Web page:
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Effects of carbon dioxide in breath gas on proton transfer reaction-mass spectrometry (PTR-MS) measurements.

Int. J. Mass Spectrom. 270, 156-165 (2008)
Open Access Green möglich sobald Postprint bei der ZB eingereicht worden ist.
PTR-MS is becoming a common method for the analysis of volatile organic compounds (VOCs) in human breath. Breath gas contains substantial and, particularly for bag samples, highly variable concentrations of water vapour (up to not, vert, similar6.3%) and carbon dioxide (up to not, vert, similar6.5%). The goal of this study was to investigate the effects of carbon dioxide on PTR-MS measurements; such effects can be expected in view of the already well known effects of water vapour. Carbon dioxide caused an increase of the pressure in the PTR-MS drift tube (not, vert, similar1% increase for 5% CO2), and this effect was used to assess the CO2 concentration of breath gas samples along the way with the analysis of VOCs. Carbon dioxide enhanced the concentration ratio of protonated water clusters (H3O+H2O) to protonated water (H3O+) in the drift tube. Using the observed increase, being not, vert, similar60% for 5% CO2, it is estimated that the mobility of water cluster ions in pure CO2 is almost 65% lower than in air. Carbon dioxide had a significant effect on the mass spectra of the main breath gas components methanol, ethanol, 1-propanol, 2-propanol, acetone, and isoprene. Carbon dioxide caused a small increase (<10% for 5% CO2) of the normalised main signals for the non-fragmenting molecules methanol and acetone. The increase can be much higher for the fragmenting VOCs (ethanol, propanol, and isoprene) and was, for 5% CO2, up to not, vert, similar60% for ethanol. This effect of CO2 on fragment patterns is mainly a consequence of the increased abundance of protonated water clusters, which undergo softer reactions with VOCs than the hydronium ions. Breath gas samples stored in Teflon bags lost not, vert, similar80% of CO2 during 3 days, the decrease of VOC signals, however, is mainly attributed to decreasing VOC concentrations and to the loss of humidity from the bags.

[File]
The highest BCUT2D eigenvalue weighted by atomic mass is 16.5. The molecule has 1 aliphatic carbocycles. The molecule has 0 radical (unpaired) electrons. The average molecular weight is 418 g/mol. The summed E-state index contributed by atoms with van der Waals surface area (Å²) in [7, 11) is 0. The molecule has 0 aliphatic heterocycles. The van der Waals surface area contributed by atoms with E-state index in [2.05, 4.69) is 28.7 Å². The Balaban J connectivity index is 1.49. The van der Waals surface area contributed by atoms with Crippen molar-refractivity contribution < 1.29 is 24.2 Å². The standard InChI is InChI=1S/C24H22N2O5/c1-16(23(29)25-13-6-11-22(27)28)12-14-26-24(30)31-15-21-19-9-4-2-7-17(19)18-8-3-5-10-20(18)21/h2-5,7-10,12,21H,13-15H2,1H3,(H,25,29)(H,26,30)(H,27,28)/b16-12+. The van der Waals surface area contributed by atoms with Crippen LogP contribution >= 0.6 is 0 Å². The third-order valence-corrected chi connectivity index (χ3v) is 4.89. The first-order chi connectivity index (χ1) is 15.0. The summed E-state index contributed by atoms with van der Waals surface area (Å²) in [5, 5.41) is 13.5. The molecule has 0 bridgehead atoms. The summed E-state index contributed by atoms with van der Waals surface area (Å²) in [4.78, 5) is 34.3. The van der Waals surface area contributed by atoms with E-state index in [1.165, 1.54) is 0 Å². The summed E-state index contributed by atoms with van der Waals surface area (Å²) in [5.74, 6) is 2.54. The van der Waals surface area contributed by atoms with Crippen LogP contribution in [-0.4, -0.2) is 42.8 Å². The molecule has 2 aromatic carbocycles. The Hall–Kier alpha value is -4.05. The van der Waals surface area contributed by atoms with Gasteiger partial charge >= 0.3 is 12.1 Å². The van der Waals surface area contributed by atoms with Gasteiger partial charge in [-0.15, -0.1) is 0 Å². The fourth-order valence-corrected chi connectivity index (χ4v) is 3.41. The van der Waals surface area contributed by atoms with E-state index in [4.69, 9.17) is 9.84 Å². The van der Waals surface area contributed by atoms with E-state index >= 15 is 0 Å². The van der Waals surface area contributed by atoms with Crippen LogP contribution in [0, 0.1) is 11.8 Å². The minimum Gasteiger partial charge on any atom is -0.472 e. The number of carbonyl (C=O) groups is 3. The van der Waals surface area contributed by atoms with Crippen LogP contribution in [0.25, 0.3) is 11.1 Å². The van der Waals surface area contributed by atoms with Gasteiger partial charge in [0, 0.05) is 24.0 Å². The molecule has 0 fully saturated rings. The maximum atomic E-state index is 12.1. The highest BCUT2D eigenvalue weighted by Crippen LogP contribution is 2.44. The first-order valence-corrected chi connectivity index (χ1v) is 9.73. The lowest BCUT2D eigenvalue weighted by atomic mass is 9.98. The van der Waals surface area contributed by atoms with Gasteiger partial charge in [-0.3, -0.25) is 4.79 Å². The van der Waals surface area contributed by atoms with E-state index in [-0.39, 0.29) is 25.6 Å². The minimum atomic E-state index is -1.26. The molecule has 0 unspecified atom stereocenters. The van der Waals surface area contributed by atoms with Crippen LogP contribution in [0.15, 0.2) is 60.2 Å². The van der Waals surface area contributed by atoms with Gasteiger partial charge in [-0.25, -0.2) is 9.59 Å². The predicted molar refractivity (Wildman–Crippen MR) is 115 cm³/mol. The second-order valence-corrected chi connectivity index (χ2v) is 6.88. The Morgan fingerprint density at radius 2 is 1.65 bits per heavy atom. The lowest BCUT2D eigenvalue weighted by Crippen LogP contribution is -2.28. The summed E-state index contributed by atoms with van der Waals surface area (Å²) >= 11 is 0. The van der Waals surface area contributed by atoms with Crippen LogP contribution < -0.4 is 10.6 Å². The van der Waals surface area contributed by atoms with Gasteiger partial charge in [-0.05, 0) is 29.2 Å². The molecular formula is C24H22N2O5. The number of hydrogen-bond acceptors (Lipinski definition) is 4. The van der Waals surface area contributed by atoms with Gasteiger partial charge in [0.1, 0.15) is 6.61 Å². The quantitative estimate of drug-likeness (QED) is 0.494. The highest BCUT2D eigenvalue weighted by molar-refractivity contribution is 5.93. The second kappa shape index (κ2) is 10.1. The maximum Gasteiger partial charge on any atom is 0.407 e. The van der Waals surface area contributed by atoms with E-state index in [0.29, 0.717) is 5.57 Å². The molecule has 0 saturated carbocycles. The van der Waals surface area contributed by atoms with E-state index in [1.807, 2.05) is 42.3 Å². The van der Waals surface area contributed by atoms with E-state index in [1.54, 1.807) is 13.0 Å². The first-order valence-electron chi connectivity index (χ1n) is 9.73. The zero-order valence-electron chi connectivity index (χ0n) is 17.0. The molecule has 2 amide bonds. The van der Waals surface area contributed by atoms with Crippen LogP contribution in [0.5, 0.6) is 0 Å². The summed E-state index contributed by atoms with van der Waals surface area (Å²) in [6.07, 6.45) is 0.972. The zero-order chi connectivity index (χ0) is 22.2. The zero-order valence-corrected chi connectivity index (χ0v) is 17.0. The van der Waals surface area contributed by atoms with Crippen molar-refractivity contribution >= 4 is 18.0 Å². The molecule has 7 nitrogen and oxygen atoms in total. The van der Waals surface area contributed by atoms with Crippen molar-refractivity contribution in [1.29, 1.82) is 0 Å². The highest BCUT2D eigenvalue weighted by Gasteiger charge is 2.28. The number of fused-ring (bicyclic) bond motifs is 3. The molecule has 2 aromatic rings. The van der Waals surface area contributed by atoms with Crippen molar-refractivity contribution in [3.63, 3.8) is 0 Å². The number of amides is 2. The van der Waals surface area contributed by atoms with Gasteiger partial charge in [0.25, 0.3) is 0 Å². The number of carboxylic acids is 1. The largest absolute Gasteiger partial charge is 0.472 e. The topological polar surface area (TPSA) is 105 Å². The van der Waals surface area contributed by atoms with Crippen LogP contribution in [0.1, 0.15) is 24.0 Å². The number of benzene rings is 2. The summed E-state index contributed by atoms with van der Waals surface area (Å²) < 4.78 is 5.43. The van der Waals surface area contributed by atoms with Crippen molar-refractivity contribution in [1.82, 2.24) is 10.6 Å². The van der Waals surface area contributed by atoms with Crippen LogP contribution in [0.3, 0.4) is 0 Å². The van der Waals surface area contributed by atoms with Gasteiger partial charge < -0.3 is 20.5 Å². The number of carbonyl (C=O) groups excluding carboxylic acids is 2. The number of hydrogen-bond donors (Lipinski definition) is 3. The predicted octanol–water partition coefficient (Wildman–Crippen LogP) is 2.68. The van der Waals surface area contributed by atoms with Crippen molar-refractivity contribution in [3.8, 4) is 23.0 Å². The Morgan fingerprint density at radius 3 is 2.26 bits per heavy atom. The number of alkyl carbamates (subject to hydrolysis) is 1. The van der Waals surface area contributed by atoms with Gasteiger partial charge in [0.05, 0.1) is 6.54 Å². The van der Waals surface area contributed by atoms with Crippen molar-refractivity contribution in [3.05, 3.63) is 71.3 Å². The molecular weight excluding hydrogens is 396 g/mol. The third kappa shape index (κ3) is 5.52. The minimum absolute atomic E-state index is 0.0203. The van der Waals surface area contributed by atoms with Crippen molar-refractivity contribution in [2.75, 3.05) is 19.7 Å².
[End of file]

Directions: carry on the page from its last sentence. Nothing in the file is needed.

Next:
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Publikationstyp Artikel: Journalartikel
Dokumenttyp Wissenschaftlicher Artikel
Schlagwörter Breath gas analysis; PTR-MS; Carbon dioxide
ISSN (print) / ISBN 1387-3806
e-ISSN 1873-2798
Quellenangaben Band: 270, Heft: 3, Seiten: 156-165 Artikelnummer: , Supplement: ,
Verlag Elsevier
Begutachtungsstatus Peer reviewed